The Russian State Parliament (‘Duma’) announced, on 1 May 2019, that the President of the Russian Federation, Vladimir Putin, had signed Federal Law of 1 May 2019 No. 90-FZ on Amendments to the Federal Law on Communications and the Federal Law on Information, Information Technologies and Information (‘the Law’) and that it had issued Frequently Asked Questions (‘FAQs’) on the same. In particular, the Chairman of the Committee for Information Policy, Information Technologies and Communications, Leonid Levin, outlined in the FAQs that the Law will, among other things, allow the government to centrally manage the Russian internet (‘Runet’), and protect it from external threats and attacks.
Maria Ostashenko, Partner at ALRUD Law Firm, told DataGuidance, “Russian lawmakers are concerned with the content of the National Cybersecurity Strategy of the USA which was adopted in 2018, [in which] Russia […] is accused of various cyberattacks. In such circumstances [legislators deemed it] necessary to introduce security measures for ensuring a long-term and stable operation of the internet in Russia […] The Law authorises the Federal Service for Supervision in the Field of Communications, Information Technology and Mass Communications (‘Roskomnadzor’) to carry out monitoring of the internet and public telecommunication networks for the purposes of detecting threats […] If these threats occur, it may carry out centralised administration of the mentioned networks, which includes giving instructions to telecommunications operators, owners of telecommunication networks or other traffic exchange points, etc.”
The focus of the Law is the imposition of additional obligations for telecommunication businesses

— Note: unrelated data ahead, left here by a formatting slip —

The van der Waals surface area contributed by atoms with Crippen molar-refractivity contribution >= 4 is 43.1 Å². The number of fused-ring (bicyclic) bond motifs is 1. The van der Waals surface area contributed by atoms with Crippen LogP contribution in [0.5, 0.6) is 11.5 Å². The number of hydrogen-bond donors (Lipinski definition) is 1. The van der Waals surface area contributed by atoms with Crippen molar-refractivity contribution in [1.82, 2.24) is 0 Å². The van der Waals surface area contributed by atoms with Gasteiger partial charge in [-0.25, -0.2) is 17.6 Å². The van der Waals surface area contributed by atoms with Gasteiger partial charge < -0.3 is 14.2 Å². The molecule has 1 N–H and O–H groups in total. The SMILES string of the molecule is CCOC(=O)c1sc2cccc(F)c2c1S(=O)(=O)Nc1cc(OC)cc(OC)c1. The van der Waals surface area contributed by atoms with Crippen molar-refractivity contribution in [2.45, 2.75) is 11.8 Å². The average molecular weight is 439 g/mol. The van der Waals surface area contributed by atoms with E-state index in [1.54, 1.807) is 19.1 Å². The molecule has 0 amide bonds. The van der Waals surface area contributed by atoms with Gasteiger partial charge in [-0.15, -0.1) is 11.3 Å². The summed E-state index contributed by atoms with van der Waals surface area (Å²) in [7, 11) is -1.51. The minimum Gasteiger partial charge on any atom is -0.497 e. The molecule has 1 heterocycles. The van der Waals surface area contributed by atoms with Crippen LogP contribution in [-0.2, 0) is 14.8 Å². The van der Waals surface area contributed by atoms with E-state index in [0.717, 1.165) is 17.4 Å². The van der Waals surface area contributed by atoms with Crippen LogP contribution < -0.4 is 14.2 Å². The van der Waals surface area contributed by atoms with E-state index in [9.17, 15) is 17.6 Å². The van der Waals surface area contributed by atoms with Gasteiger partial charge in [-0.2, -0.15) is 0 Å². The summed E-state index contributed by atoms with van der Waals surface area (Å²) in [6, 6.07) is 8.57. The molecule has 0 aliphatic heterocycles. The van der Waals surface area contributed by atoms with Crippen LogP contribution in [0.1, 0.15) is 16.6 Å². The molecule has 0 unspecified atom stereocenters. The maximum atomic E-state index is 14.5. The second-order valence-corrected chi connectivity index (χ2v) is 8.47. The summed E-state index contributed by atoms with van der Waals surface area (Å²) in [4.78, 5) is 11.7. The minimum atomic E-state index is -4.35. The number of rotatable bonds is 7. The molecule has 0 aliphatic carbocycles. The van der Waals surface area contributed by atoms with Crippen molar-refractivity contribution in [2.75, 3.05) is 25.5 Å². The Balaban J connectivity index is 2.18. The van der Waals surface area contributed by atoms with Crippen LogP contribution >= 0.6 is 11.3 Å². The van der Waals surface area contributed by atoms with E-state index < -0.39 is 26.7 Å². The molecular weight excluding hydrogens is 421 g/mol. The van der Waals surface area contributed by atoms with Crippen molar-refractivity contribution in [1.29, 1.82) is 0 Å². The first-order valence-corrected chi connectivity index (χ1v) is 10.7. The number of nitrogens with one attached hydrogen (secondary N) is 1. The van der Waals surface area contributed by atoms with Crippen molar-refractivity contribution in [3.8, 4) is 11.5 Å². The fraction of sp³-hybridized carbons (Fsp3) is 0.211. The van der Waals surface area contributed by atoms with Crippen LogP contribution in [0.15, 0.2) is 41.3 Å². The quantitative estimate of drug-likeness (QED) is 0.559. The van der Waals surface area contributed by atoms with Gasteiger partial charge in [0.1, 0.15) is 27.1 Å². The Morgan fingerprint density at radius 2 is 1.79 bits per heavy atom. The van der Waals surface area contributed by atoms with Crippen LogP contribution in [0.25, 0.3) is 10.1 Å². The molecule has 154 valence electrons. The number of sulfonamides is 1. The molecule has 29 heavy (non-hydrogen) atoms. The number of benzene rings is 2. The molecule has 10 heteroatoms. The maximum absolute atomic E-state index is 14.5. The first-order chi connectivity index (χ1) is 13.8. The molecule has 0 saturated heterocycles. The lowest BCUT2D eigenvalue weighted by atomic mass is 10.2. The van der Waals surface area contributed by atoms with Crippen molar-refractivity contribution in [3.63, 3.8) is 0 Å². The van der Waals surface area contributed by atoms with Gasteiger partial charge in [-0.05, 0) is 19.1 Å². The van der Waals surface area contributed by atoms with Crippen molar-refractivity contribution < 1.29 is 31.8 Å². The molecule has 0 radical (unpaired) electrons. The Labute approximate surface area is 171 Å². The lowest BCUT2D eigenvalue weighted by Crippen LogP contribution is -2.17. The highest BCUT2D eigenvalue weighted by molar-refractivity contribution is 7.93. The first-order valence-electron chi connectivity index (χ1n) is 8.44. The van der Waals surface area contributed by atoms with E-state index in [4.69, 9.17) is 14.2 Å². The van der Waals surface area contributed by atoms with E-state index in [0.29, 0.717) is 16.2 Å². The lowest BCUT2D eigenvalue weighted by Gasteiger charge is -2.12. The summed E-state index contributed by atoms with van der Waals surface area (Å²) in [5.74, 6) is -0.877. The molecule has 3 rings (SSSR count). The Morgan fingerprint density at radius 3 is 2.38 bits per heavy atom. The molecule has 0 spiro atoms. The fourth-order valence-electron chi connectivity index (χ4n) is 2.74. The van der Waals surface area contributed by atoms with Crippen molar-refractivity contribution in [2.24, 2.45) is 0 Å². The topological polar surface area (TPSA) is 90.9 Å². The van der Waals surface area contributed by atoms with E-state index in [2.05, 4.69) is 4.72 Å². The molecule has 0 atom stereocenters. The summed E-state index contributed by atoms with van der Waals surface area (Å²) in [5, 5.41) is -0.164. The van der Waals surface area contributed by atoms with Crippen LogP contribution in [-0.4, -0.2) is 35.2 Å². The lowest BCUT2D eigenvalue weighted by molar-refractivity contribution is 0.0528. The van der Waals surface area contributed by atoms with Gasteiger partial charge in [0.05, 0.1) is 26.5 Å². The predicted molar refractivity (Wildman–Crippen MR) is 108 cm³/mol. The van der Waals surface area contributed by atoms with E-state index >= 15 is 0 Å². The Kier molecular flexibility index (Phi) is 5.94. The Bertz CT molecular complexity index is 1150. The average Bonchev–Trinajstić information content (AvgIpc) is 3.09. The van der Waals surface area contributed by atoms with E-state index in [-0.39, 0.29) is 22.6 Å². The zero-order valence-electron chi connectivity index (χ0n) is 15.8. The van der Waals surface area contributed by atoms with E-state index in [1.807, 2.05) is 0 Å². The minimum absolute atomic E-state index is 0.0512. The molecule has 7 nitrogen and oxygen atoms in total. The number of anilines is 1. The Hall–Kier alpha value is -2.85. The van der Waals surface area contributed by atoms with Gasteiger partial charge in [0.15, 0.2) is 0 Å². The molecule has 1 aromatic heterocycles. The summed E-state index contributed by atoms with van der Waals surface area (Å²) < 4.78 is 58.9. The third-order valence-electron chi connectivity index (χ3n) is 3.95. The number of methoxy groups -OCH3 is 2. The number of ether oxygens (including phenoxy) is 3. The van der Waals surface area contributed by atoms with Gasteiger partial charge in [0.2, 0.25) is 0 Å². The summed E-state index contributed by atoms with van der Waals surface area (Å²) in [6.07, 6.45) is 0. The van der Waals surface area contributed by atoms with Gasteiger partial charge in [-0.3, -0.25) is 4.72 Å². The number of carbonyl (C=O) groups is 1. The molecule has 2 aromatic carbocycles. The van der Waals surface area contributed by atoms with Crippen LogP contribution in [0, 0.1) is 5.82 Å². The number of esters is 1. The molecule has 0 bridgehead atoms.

In addition, the Law creates a national domain name system, as well as a national internet traffic routing system which would require internet service providers to direct their web traffic through ‘traffic exchange points’ controlled by Roskomnadzor. In response to queries on whether the Law would isolate the Runet from the World Wide Web, Levin stated that the Runet was part of the global digital space, and that the Russian IT community’s international success was based upon the principles of openness and availability of network resources.
Ilya Goryachev, Senior Lawyer at Gorodissky & Partners, highlighted, “The focus of the Law is the imposition of additional obligations for telecommunication businesses […] that may lead to substantial expenses. In particular, telecommunications operators that provide access to the internet will be obliged to ensure installation of certain technical devices aimed at preventing threats to the ‘stability, safety and integrity’ for the operation of the internet in Russia. [Furthermore], the restructuring of traffic routing may lead to a decrease of the amount of data transferred out of Russia, [and thus] have a negative impact on further development of Internet of Things (‘IoT’) […] In this regard, companies engaged in IoT will need to carefully monitor the issuance of by-laws which will emerge after adoption of the law to navigate between the relevant requirements. [Additionally], the specific provisions on the operation of the national system of domain names are not yet approved. This is among the issues to monitor in the next few years to see which particular benefits may be created for businesses operating in Russia.”
TOOBA KAZMI Junior Privacy Analyst